17 February 12 | Chad W. Post | Comments

This week’s podcast is a special feature on Kaija Straumanis, who recently received her MA in literary translation from the University of Rochester. Although our conversation is a bit rangy (and if you think this is random, you should visit Plüb sometime), we focus mainly on Kaija’s translation of Latvian author Inga Ābele’s Paisums (High Tide).

High Tide is a somewhat fractured novel that tells the story of three main characters: Ieva, a deeply depressed screenwriter; Aksels, her former lover; and Andrejs, her husband, who was imprisoned for murdering Aksels. Structurally, this novel is pretty interesting as well. It opens with a dream, then inhabits the minds of the main characters in a series of “present day” chapters. After we see where these characters are post-jail, post-murder, etc., the book starts counting backwards, with sections about the 1990s, 1980s, 1970s, to fill in certain aspects of the plot and characterization.

To help make this podcast make more sense, I’d highly recommend reading this fairly long sample that covers a lot of the bits that we talk about.

For more information about the University of Rochester’s Translation Programs, just click here.

And in terms of Kaija, in addition to translating from Latvian and German (on occasion), she’s a very good photographer. Oh, and she’s obsessed with Moby-Dick (in a way), which maybe explains the title of this podcast, and the reason why we’re using Yellow Ostrich’s Whale as this week’s intro/outro music.

As always you can subscribe to the podcast in iTunes by clicking here. To subscribe with other podcast downloading software, such as Google’s Listen, copy the following link.

....
The Antiquarian
The Antiquarian by Gustavo Faverón Patriau
Reviewed by P.T. Smith

Gustavo Faverón Patriau’s The Antiquarian, translated by Joseph Mulligan, is a genre-blending novel, a complete immersion that delves into a lesser-used niche of genre: horror, gothic, the weird. There are visual horrors, psychological ones, and dark corners with threats lurking.. . .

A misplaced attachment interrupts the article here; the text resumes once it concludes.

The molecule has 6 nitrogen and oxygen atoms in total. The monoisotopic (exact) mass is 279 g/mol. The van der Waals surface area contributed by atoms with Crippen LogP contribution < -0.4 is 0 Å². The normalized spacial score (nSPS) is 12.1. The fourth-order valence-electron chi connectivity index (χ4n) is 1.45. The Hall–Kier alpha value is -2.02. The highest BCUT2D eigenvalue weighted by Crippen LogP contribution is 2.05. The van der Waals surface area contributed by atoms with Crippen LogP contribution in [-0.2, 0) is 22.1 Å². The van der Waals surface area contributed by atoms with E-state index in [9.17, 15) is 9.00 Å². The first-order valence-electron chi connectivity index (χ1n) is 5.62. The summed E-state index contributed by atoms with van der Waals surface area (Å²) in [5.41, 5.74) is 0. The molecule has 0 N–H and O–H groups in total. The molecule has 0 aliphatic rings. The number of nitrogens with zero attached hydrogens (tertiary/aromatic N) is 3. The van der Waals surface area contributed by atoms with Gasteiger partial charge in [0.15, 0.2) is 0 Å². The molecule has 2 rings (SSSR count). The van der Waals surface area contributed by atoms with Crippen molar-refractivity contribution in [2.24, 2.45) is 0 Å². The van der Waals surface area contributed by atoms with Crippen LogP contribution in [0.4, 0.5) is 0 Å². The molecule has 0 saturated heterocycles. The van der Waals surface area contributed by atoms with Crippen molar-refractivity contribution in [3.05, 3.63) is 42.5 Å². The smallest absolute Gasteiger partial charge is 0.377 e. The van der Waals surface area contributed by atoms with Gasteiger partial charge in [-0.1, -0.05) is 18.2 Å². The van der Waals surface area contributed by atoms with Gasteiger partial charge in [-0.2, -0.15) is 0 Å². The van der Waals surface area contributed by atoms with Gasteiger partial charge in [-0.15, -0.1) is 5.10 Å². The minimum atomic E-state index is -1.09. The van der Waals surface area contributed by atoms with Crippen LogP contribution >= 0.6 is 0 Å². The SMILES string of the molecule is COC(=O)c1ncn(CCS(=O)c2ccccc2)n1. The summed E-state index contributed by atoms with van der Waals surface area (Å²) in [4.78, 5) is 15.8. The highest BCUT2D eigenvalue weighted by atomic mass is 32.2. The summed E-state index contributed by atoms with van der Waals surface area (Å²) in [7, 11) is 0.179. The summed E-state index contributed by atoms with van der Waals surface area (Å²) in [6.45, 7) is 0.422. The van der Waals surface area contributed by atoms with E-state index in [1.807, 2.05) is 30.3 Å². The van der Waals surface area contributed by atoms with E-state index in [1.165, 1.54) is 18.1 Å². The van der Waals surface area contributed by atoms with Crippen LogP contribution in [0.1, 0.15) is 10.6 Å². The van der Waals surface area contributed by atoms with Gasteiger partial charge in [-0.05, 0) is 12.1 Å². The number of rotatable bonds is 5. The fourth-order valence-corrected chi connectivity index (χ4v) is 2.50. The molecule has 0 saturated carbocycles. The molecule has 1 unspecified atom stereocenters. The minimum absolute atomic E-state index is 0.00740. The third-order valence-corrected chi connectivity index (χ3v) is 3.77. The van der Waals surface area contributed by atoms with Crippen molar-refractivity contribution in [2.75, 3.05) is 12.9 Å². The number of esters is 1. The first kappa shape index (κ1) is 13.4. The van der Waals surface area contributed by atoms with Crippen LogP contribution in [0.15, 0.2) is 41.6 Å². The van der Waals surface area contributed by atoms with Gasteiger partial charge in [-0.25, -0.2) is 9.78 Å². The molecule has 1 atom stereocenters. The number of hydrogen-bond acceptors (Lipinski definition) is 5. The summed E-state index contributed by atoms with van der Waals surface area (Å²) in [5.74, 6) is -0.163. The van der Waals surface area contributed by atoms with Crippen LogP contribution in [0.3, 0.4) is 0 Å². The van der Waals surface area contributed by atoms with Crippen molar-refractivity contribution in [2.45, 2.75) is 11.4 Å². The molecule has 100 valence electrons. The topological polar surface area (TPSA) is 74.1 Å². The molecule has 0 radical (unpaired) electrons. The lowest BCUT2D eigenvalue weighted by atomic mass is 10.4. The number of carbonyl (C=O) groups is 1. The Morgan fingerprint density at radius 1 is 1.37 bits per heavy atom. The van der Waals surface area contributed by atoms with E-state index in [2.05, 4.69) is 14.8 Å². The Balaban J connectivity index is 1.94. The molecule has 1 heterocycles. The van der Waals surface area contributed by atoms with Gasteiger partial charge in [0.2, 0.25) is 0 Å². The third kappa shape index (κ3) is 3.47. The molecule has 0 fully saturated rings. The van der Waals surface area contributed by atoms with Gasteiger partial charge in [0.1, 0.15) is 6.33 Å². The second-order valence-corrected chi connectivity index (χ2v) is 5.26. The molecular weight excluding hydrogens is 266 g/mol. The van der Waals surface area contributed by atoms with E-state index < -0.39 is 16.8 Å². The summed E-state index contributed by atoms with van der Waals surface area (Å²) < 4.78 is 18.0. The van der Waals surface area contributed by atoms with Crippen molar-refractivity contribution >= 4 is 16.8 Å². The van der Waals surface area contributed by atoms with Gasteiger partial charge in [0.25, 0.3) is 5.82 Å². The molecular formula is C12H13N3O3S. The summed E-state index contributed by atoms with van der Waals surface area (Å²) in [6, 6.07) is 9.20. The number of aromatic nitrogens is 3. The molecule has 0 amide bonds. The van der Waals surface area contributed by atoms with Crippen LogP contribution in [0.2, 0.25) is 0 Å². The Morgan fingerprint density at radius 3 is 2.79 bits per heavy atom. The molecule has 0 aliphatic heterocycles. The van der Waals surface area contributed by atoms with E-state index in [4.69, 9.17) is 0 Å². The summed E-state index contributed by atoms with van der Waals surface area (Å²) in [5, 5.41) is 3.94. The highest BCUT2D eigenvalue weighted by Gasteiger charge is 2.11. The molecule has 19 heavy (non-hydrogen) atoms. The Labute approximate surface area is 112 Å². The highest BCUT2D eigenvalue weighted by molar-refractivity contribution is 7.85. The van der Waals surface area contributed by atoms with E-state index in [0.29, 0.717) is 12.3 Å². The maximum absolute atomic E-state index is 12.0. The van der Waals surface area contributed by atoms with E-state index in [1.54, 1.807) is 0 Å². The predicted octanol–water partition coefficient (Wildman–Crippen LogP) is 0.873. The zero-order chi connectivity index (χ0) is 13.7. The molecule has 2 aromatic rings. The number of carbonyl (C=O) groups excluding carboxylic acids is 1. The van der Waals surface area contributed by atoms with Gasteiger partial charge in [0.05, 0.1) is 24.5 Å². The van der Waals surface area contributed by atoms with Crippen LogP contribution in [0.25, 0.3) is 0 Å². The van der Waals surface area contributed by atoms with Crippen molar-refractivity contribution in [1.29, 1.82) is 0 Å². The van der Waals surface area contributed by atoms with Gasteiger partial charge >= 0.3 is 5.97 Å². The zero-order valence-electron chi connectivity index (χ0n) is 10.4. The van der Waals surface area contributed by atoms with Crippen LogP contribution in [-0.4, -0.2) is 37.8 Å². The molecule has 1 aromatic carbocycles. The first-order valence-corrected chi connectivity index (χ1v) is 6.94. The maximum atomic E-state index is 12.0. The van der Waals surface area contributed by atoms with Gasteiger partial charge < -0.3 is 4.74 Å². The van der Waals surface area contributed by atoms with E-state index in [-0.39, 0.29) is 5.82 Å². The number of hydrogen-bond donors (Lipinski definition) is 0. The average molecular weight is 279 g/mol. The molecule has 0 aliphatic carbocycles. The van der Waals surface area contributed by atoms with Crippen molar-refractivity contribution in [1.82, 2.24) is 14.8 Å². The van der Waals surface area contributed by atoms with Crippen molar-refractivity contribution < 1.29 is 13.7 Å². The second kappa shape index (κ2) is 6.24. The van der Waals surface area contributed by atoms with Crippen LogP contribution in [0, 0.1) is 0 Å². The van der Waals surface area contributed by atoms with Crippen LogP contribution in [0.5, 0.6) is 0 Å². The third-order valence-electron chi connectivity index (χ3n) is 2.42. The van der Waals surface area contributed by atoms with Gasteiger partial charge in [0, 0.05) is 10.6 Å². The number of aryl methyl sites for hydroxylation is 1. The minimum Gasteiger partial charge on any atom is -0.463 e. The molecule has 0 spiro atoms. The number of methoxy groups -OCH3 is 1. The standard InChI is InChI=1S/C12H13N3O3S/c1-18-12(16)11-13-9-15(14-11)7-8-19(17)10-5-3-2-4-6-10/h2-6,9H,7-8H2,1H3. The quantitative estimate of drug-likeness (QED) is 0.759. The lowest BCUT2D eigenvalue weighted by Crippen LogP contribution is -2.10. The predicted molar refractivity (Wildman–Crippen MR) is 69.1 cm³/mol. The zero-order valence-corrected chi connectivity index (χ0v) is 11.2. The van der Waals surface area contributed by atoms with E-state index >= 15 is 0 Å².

Read More >

Elsewhere
Elsewhere by Eliot Weingerber (ed.)
Reviewed by Grant Barber

What a wonderful, idiosyncratic book Weinberger has written. I say book, but the closest comparison I could make to other works being published right now are from Sylph Edition’s “Cahiers Series“—short pamphlet-like meditations by notable writers such as Ann Carson,. . .

Read More >

The Hen Who Dreamed She Could Fly
The Hen Who Dreamed She Could Fly by Sun-mi Hwang
Reviewed by Chris Iacono

Early in Sun-mi Hwang’s novel The Hen Who Dreamed She Could Fly, the main character, a hen named Sprout, learns about sacrifice. After refusing to lay any more eggs for the farmer who owns her, she becomes “culled” and released. . .

Read More >

Sankya
Sankya by Zakhar Prilepin
Reviewed by Kseniya Melnik

When Sankya was published in Russia in 2006, it became a sensation. It won the Yasnaya Polyana Award (bestowed by direct descendants of Leo Tolstoy) and was shortlisted for the Russian Booker and the National Bestseller Award. Every member of. . .

Read More >

Stalin is Dead
Stalin is Dead by Rachel Shihor
Reviewed by Tiffany Nichols

Stalin is Dead by Rachel Shihor has been repeatedly described as kafkaesque, which strikes a chord in many individuals, causing them to run to the bookstore in the middle of the night to be consumed by surreal situations that no. . .

Read More >

Paradises
Paradises by Iosi Havilio
Reviewed by Andrea Reece

Paradises by cult Argentinian author Iosi Havilio is the continuation of his earlier novel, Open Door, and tells the story of our narrator, a young, unnamed Argentinian woman.

The very first sentence in Paradises echoes the opening of Camus’s The Outsider. . .

Read More >

Two Crocodiles
Two Crocodiles by Fyodor Dostoevsky; Felisberto Hernández
Reviewed by Sara Shuman

This pearl from New Directions contains one short story from Russian literary master Fyodor Dostoevsky (translated by Constance Garnett) and one short story from Uruguayan forefather of magical realism Felisberto Hernández (translated by Esther Allen). Both pieces are entitled “The. . .

Read More >